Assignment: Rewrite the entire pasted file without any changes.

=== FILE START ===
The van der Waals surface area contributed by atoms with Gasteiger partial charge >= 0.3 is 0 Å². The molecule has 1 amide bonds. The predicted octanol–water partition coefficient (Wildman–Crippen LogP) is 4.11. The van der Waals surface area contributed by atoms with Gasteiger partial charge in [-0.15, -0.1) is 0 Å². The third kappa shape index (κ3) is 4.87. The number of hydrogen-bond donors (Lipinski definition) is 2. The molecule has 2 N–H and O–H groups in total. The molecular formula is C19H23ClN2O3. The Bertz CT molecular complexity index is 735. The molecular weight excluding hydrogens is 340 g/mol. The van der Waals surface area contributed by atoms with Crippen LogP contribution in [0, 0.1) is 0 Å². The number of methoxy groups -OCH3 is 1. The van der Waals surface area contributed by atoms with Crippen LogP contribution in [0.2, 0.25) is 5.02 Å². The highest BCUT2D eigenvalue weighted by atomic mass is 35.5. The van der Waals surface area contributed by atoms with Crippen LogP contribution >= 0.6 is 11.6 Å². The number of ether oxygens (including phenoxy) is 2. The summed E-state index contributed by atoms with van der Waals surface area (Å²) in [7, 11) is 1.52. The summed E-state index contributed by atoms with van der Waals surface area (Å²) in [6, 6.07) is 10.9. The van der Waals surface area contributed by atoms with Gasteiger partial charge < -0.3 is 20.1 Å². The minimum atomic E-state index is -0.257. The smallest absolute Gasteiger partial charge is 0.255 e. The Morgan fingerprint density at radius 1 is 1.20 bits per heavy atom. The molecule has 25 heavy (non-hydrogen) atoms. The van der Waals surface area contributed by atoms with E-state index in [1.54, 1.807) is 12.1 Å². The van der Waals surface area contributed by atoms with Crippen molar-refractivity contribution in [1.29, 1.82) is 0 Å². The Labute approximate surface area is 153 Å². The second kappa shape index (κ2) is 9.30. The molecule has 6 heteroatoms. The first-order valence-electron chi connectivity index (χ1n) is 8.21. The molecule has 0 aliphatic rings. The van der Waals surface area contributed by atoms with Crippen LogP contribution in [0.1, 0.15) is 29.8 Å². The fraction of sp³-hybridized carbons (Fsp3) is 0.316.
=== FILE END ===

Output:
The van der Waals surface area contributed by atoms with Gasteiger partial charge >= 0.3 is 0 Å². The molecule has 1 amide bonds. The predicted octanol–water partition coefficient (Wildman–Crippen LogP) is 4.11. The van der Waals surface area contributed by atoms with Gasteiger partial charge in [-0.15, -0.1) is 0 Å². The third kappa shape index (κ3) is 4.87. The number of hydrogen-bond donors (Lipinski definition) is 2. The molecule has 2 N–H and O–H groups in total. The molecular formula is C19H23ClN2O3. The Bertz CT molecular complexity index is 735. The molecular weight excluding hydrogens is 340 g/mol. The van der Waals surface area contributed by atoms with Crippen LogP contribution in [0, 0.1) is 0 Å². The number of methoxy groups -OCH3 is 1. The van der Waals surface area contributed by atoms with Crippen LogP contribution in [0.2, 0.25) is 5.02 Å². The highest BCUT2D eigenvalue weighted by atomic mass is 35.5. The van der Waals surface area contributed by atoms with Crippen LogP contribution >= 0.6 is 11.6 Å². The number of ether oxygens (including phenoxy) is 2. The summed E-state index contributed by atoms with van der Waals surface area (Å²) in [7, 11) is 1.52. The summed E-state index contributed by atoms with van der Waals surface area (Å²) in [6, 6.07) is 10.9. The van der Waals surface area contributed by atoms with Gasteiger partial charge < -0.3 is 20.1 Å². The minimum atomic E-state index is -0.257. The smallest absolute Gasteiger partial charge is 0.255 e. The Morgan fingerprint density at radius 1 is 1.20 bits per heavy atom. The molecule has 25 heavy (non-hydrogen) atoms. The van der Waals surface area contributed by atoms with E-state index in [1.54, 1.807) is 12.1 Å². The van der Waals surface area contributed by atoms with Crippen molar-refractivity contribution in [1.29, 1.82) is 0 Å². The Labute approximate surface area is 153 Å². The second kappa shape index (κ2) is 9.30. The molecule has 6 heteroatoms. The first-order valence-electron chi connectivity index (χ1n) is 8.21. The molecule has 0 aliphatic rings. The van der Waals surface area contributed by atoms with Crippen LogP contribution in [0.1, 0.15) is 29.8 Å². The fraction of sp³-hybridized carbons (Fsp3) is 0.316.